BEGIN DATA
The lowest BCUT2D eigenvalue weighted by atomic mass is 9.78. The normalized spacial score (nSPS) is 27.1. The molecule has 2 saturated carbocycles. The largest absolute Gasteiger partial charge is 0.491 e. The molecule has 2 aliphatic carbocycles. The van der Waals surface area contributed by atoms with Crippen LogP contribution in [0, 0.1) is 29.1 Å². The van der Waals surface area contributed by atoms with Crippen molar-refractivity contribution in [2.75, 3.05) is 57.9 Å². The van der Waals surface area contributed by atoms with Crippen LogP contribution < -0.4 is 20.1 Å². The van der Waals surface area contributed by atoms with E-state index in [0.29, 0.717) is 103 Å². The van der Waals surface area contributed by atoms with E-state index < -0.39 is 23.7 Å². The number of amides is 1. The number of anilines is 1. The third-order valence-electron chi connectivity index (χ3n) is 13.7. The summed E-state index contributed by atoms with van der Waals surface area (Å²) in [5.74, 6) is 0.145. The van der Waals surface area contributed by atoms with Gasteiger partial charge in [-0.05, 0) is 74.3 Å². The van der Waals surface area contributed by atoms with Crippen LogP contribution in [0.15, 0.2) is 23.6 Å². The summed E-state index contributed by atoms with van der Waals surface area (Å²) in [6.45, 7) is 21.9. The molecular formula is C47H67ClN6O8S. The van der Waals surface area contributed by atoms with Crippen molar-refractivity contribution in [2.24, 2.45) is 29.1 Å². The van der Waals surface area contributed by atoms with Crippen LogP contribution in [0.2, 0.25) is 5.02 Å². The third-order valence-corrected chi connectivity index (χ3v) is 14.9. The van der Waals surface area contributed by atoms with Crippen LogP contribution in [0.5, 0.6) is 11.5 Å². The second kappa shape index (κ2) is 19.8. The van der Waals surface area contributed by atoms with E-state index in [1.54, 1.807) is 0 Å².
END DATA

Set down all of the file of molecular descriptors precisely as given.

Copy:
The lowest BCUT2D eigenvalue weighted by atomic mass is 9.78. The normalized spacial score (nSPS) is 27.1. The molecule has 2 saturated carbocycles. The largest absolute Gasteiger partial charge is 0.491 e. The molecule has 2 aliphatic carbocycles. The van der Waals surface area contributed by atoms with Crippen LogP contribution in [0, 0.1) is 29.1 Å². The van der Waals surface area contributed by atoms with Crippen molar-refractivity contribution in [2.75, 3.05) is 57.9 Å². The van der Waals surface area contributed by atoms with Crippen LogP contribution < -0.4 is 20.1 Å². The van der Waals surface area contributed by atoms with E-state index in [0.29, 0.717) is 103 Å². The van der Waals surface area contributed by atoms with E-state index < -0.39 is 23.7 Å². The number of amides is 1. The number of anilines is 1. The third-order valence-electron chi connectivity index (χ3n) is 13.7. The summed E-state index contributed by atoms with van der Waals surface area (Å²) in [5.74, 6) is 0.145. The van der Waals surface area contributed by atoms with Gasteiger partial charge in [-0.05, 0) is 74.3 Å². The van der Waals surface area contributed by atoms with Crippen LogP contribution in [0.15, 0.2) is 23.6 Å². The summed E-state index contributed by atoms with van der Waals surface area (Å²) in [6.45, 7) is 21.9. The molecular formula is C47H67ClN6O8S. The van der Waals surface area contributed by atoms with Crippen molar-refractivity contribution in [2.24, 2.45) is 29.1 Å². The van der Waals surface area contributed by atoms with Crippen LogP contribution in [0.2, 0.25) is 5.02 Å². The third-order valence-corrected chi connectivity index (χ3v) is 14.9. The van der Waals surface area contributed by atoms with Crippen LogP contribution in [0.5, 0.6) is 11.5 Å². The second kappa shape index (κ2) is 19.8. The van der Waals surface area contributed by atoms with E-state index in [1.54, 1.807) is 0 Å².